Rob Swaps Out GPU: A Comedy of Errors

When I built my first PC back in February, not only was I not fully aware of the current state of the GPU market (for those who also lack this awareness, here is a brief summary: it’s fucked), I had no idea how to evaluate GPU specifications in the first place. Every graphics card out there is named with a tangled mess of letters and numbers, none of which mean a single thing to anyone lacking a pre-existing base of extensive GPU knowledge. Because of my two-pronged ignorance, and because I had no pretensions toward building a top-of-the-line, state-of-the-art anything, I ended up with a card that can’t really run newer, more demanding titles (such as DOOM Eternal), and I paid a pretty penny for it, too. In a sane world, I would’ve been able to pick up a GPU of this caliber for a couple of skin mags and a pack of candy cigarettes.

Since I was mostly playing older games that this GPU could run just fine, this wasn’t a huge problem, but once I became aware of its relative power level I started keeping my eyes out for an upgrade, and a couple of weeks ago I was able to find a new GPU that would have me set for the next few years, and would only cost me an arm and a leg instead of an arm and a leg and a kidney. So I pulled the trigger, and 8-10 business days later I had a brand new graphics card show up at my front door, and I installed it immediately.

Now that I have a baseline understanding of what I’m doing when it comes to PC building, switching out the GPU itself was pretty easy. The tiny screws that attach the GPU to the back of the case gave me problems – I have big fingers and terrible manual dexterity – but I got them in eventually. I also had a bit of trouble getting both of my monitors up and running, but that also sorted itself out in short order. What did not sort itself in anything resembling short order concerned my front headphone jack; for some reason, when I plugged my headphones in, Windows didn’t recognize them. Like, at all. I fucked around with the Sound settings and I looked up how to run the Device Manager, and both indicated that no headphones were plugged in when they very definitely were.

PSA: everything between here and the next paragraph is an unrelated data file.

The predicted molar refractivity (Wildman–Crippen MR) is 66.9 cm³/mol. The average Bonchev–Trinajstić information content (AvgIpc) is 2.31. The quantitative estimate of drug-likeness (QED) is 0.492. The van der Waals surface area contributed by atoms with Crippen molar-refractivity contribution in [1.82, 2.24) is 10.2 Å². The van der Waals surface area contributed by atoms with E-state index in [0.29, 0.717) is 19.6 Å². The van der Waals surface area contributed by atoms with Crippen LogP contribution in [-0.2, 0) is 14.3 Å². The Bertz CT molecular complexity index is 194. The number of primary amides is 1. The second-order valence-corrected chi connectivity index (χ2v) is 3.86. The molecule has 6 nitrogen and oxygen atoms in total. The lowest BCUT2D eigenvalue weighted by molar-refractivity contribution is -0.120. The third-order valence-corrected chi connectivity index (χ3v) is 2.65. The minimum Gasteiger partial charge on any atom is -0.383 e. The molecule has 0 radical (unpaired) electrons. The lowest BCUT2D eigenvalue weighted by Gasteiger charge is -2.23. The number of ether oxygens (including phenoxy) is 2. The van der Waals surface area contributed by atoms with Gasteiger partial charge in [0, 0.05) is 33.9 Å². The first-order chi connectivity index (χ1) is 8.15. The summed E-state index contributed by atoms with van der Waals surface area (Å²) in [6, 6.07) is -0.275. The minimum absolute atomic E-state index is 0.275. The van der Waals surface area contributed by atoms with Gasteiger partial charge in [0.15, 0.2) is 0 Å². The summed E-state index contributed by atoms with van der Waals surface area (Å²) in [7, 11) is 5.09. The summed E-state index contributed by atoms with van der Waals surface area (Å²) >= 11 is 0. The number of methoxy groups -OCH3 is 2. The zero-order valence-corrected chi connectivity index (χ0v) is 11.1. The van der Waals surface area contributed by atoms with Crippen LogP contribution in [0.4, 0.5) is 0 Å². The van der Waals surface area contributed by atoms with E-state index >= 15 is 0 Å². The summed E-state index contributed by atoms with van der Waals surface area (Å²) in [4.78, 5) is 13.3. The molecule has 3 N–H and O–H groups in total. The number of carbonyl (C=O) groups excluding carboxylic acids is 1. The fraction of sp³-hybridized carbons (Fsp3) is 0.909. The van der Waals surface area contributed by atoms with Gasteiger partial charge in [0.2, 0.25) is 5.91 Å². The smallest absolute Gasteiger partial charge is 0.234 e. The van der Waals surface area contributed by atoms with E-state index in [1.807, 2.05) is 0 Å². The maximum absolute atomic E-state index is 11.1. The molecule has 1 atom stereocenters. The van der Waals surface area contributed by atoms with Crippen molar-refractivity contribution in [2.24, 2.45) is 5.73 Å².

Something was amiss. My first thought was that perhaps I knocked the audio wires off the pins during the installation. But, since I had already shut down and cracked the case open a couple of times in the course of doing the installation, and since everything else on the front panel was working just fine, and since the headphones themselves were working just fine everywhere else I plugged them in, I decided to start investigating if the problem was software related. See, here’s the thing about PCs: while putting one together is not all that difficult, they’re still highly complicated machines that operate at the furthest reaches of my understanding. Anything that goes wrong with either the hardware or the software could be due to any number of finicky, obscure root issues. Once you know what the problem is, it’s usually not too tough to solve if you follow whatever directions you looked up on the internet. But therein lies the rub; knowing what the problem is in the first place requires accurate diagnosis, which can be outrageously difficult for me, a guy who barely knows what he’s doing.

Anyway, I got to work looking for a software-based solution. I searched what to do when Windows can’t detect headphones, and did a couple of quick fixes based on those results. Nothing happened. I then figured that, since I had just swapped out GPUs, and since my new GPU seemed to include its own sound card, I started to think maybe there was a problem with some driver or another. So I checked in Windows, and Windows said all my drivers were up to date. I ran some internet searches to see if other people had audio issues after installing this particular GPU. While these searches were fruitful insofar as they provided many results that might have spoken to my predicament, none of the results I found actually did describe the exact issue I was having.